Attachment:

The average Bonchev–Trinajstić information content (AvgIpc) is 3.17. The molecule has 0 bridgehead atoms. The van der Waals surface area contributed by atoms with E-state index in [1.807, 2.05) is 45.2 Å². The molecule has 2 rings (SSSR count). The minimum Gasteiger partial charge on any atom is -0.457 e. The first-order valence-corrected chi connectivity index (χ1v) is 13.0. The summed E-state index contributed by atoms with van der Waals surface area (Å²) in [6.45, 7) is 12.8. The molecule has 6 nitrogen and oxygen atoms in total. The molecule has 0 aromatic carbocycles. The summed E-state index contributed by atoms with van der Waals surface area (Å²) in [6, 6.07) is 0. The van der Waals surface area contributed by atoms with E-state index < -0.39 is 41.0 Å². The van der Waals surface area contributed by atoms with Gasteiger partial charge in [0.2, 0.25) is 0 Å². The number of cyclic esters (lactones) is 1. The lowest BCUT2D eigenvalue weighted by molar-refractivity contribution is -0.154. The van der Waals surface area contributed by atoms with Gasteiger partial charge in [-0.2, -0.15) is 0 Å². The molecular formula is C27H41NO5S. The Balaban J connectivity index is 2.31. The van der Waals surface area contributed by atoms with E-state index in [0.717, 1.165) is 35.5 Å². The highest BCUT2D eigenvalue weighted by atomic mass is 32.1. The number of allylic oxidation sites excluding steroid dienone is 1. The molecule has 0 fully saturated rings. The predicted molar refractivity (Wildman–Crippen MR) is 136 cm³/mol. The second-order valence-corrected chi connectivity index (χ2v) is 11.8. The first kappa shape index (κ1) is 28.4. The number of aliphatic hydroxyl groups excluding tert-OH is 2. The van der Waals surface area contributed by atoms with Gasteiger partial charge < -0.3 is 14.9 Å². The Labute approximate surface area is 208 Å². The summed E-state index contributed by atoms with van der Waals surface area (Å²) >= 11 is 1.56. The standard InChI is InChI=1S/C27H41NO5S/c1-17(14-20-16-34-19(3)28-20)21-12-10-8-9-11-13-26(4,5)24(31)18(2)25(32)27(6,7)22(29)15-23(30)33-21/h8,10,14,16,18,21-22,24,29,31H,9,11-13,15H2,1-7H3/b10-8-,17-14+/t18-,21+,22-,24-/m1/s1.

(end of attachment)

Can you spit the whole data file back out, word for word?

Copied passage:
The average Bonchev–Trinajstić information content (AvgIpc) is 3.17. The molecule has 0 bridgehead atoms. The van der Waals surface area contributed by atoms with E-state index in [1.807, 2.05) is 45.2 Å². The molecule has 2 rings (SSSR count). The minimum Gasteiger partial charge on any atom is -0.457 e. The first-order valence-corrected chi connectivity index (χ1v) is 13.0. The summed E-state index contributed by atoms with van der Waals surface area (Å²) in [6.45, 7) is 12.8. The molecule has 6 nitrogen and oxygen atoms in total. The molecule has 0 aromatic carbocycles. The summed E-state index contributed by atoms with van der Waals surface area (Å²) in [6, 6.07) is 0. The van der Waals surface area contributed by atoms with E-state index < -0.39 is 41.0 Å². The van der Waals surface area contributed by atoms with Gasteiger partial charge in [0.2, 0.25) is 0 Å². The number of cyclic esters (lactones) is 1. The lowest BCUT2D eigenvalue weighted by molar-refractivity contribution is -0.154. The van der Waals surface area contributed by atoms with Gasteiger partial charge in [-0.2, -0.15) is 0 Å². The molecular formula is C27H41NO5S. The Balaban J connectivity index is 2.31. The van der Waals surface area contributed by atoms with E-state index in [0.717, 1.165) is 35.5 Å². The highest BCUT2D eigenvalue weighted by atomic mass is 32.1. The number of allylic oxidation sites excluding steroid dienone is 1. The molecule has 0 fully saturated rings. The predicted molar refractivity (Wildman–Crippen MR) is 136 cm³/mol. The second-order valence-corrected chi connectivity index (χ2v) is 11.8. The first kappa shape index (κ1) is 28.4. The number of aliphatic hydroxyl groups excluding tert-OH is 2. The van der Waals surface area contributed by atoms with Gasteiger partial charge < -0.3 is 14.9 Å². The Labute approximate surface area is 208 Å². The summed E-state index contributed by atoms with van der Waals surface area (Å²) >= 11 is 1.56. The standard InChI is InChI=1S/C27H41NO5S/c1-17(14-20-16-34-19(3)28-20)21-12-10-8-9-11-13-26(4,5)24(31)18(2)25(32)27(6,7)22(29)15-23(30)33-21/h8,10,14,16,18,21-22,24,29,31H,9,11-13,15H2,1-7H3/b10-8-,17-14+/t18-,21+,22-,24-/m1/s1.